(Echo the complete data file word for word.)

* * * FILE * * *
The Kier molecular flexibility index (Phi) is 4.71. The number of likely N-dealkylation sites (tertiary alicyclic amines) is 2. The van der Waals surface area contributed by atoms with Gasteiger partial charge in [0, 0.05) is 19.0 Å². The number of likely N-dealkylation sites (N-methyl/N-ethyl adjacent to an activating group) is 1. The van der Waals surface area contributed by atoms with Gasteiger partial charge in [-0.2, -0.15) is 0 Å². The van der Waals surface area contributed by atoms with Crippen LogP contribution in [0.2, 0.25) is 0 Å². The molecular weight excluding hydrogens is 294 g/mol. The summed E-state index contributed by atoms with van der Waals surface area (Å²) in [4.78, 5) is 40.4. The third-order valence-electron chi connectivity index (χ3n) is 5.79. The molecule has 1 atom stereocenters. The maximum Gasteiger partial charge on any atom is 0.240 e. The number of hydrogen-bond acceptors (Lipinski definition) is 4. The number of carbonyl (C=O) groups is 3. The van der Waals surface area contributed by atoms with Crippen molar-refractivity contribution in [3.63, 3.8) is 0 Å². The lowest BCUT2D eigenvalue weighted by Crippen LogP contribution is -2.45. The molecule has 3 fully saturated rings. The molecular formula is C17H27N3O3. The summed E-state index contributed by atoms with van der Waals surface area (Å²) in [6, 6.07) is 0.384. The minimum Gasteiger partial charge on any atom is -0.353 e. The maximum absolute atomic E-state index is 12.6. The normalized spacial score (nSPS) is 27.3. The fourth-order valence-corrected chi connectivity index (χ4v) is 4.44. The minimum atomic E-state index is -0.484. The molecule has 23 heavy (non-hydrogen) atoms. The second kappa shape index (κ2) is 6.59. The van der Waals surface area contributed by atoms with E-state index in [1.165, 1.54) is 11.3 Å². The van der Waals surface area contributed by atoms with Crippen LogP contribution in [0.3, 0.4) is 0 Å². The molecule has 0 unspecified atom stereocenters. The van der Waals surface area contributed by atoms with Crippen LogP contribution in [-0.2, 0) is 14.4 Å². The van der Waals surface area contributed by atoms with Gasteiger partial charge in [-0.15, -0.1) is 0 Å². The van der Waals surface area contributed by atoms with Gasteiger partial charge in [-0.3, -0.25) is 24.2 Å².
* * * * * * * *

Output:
The Kier molecular flexibility index (Phi) is 4.71. The number of likely N-dealkylation sites (tertiary alicyclic amines) is 2. The van der Waals surface area contributed by atoms with Gasteiger partial charge in [0, 0.05) is 19.0 Å². The number of likely N-dealkylation sites (N-methyl/N-ethyl adjacent to an activating group) is 1. The van der Waals surface area contributed by atoms with Gasteiger partial charge in [-0.2, -0.15) is 0 Å². The van der Waals surface area contributed by atoms with Crippen LogP contribution in [0.2, 0.25) is 0 Å². The molecular weight excluding hydrogens is 294 g/mol. The summed E-state index contributed by atoms with van der Waals surface area (Å²) in [4.78, 5) is 40.4. The third-order valence-electron chi connectivity index (χ3n) is 5.79. The molecule has 1 atom stereocenters. The maximum Gasteiger partial charge on any atom is 0.240 e. The number of hydrogen-bond acceptors (Lipinski definition) is 4. The number of carbonyl (C=O) groups is 3. The van der Waals surface area contributed by atoms with Crippen molar-refractivity contribution in [3.63, 3.8) is 0 Å². The lowest BCUT2D eigenvalue weighted by Crippen LogP contribution is -2.45. The molecule has 3 fully saturated rings. The molecular formula is C17H27N3O3. The summed E-state index contributed by atoms with van der Waals surface area (Å²) in [6, 6.07) is 0.384. The minimum Gasteiger partial charge on any atom is -0.353 e. The maximum absolute atomic E-state index is 12.6. The normalized spacial score (nSPS) is 27.3. The fourth-order valence-corrected chi connectivity index (χ4v) is 4.44. The minimum atomic E-state index is -0.484. The molecule has 23 heavy (non-hydrogen) atoms. The second kappa shape index (κ2) is 6.59. The van der Waals surface area contributed by atoms with E-state index in [1.165, 1.54) is 11.3 Å². The van der Waals surface area contributed by atoms with Crippen LogP contribution in [0.3, 0.4) is 0 Å². The molecule has 0 unspecified atom stereocenters. The van der Waals surface area contributed by atoms with Crippen LogP contribution in [-0.2, 0) is 14.4 Å². The van der Waals surface area contributed by atoms with Gasteiger partial charge in [-0.15, -0.1) is 0 Å². The van der Waals surface area contributed by atoms with Gasteiger partial charge in [-0.3, -0.25) is 24.2 Å².